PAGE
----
Irkutsk: The Wacky Hotel in the 'Middle of Nowhere'
As we approached Malomorskoye Fishing Station, often referred to as MRS, where Gary and I had been stranded in 1995, everyone on the Titov research ship whipped out their phones. This was the first hint that life here had changed: the tiny village now sported a cell phone tower.
Ten years ago, only two buses per week ran from MRS to Irkutsk. Gary and I had just missed one when our ship docked, so we were stuck in the village, which had no hotel and only one tiny store. The leader of the 1995 Lake Baikal expedition, Tatyana Sitnikova, arranged for us to sleep on the floor of an uninhabited, unheated house. Fortunately, a few hours later, we found a ride with a private car going to Irkutsk.
This time around, as David and I walked from the dock into town, we saw a sign for the "Hotel Edelweiss." Built two years ago, the hotel has five rooms, all of which, as the owners proudly advertise, "contain a shower with a lavatory" -- no small achievement in a village where most homes still have outhouses.
With its new Hotel Edelweiss and two nearby tourbazy, or tourist areas, MRS has definitely grown -- as one resident told me with a laugh, "We're like New York now! We have five stores!" Still most of MRS looks the same. Pigs continue to wander the dusty roads, and the small wooden cottages, with their brightly painted shutters, stand unchanged. On the day we were there, all was quiet except for the occasional mooing cow, barking dog and sputtering motorbike.
I'd have liked to spend the night at the Hotel Edelweiss, but we had one more day on the ship, after which Dima planned to drop us off at a village on Olkhon Island that had bus service to Irkutsk.
The next afternoon, again aboard the the Titov, after the team had finished digging numerous tiny creatures out of pounds of dirt from the lake bottom, the Titov docked at the village of Khuzhir. As the sun began to set, Dima led us into the village, but the first hotel had no pre-heated rooms. "You should have called ahead!" the proprietor said. So, reluctantly, Dima walked us to the other hotel. "It's a little noisy," he said. "I'm not sure if you'll like it."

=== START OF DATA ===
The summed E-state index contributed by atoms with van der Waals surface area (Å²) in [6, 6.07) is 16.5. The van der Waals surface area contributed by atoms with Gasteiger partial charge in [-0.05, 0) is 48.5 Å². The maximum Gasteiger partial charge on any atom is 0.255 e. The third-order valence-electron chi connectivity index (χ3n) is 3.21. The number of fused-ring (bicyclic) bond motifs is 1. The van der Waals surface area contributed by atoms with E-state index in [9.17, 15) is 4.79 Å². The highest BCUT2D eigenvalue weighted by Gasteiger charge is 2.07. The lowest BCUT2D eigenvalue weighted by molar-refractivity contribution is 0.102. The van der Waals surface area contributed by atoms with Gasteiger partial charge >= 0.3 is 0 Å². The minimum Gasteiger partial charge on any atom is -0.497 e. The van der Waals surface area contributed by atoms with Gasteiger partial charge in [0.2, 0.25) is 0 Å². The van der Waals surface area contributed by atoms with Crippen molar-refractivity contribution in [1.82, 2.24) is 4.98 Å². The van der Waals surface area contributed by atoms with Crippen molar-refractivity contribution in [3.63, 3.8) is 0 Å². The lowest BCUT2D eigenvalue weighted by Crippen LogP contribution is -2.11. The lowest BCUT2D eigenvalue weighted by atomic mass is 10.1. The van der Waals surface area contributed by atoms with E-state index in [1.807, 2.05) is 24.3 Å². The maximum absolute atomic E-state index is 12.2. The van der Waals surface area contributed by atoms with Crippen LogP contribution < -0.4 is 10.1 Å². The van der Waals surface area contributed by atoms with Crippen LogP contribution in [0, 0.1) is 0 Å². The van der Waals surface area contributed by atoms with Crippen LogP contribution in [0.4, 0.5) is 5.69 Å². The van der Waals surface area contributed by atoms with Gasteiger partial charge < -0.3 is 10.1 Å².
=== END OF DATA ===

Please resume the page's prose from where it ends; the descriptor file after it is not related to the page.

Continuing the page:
When we arrived at "Nikita's Homestead on Olkhon," the first thing we saw was cheery mural of smiling Baikal seals, painted with the words "Welcome Hello" in English. We walked in through a wooden gate, and found ourselves in the most un-Russian "hotel" I'd ever seen.
It was like a backpacker's hostel had been picked up from Bangkok or New Delhi and dropped into this small Siberian village. Whimsical folk art, including old samovars, decorated farm tools and a sunken "ship" with a riot of wildflowers, dotted the grounds. Posters advertised ping-pong lessons, horseback rides and a "Buryat folk show." As I stood gaping at the sprawling compound, three Irish guys strolled by, and I also heard a couple speaking French.
It probably shouldn't have surprised me that Baikal is becoming an international tourist destination, but I never expected to find a backpacker's hostel -- with its own website -- in this remote village of 1200 people. When Gary and I were stuck in MRS 10 years ago, I remember thinking we were really in the middle of nowhere. Now I'm starting to realize that, at least in Russia, there might not be a "middle of nowhere" anymore.
By Lisa Dickey |
October 7, 2005; 8:00 AM ET
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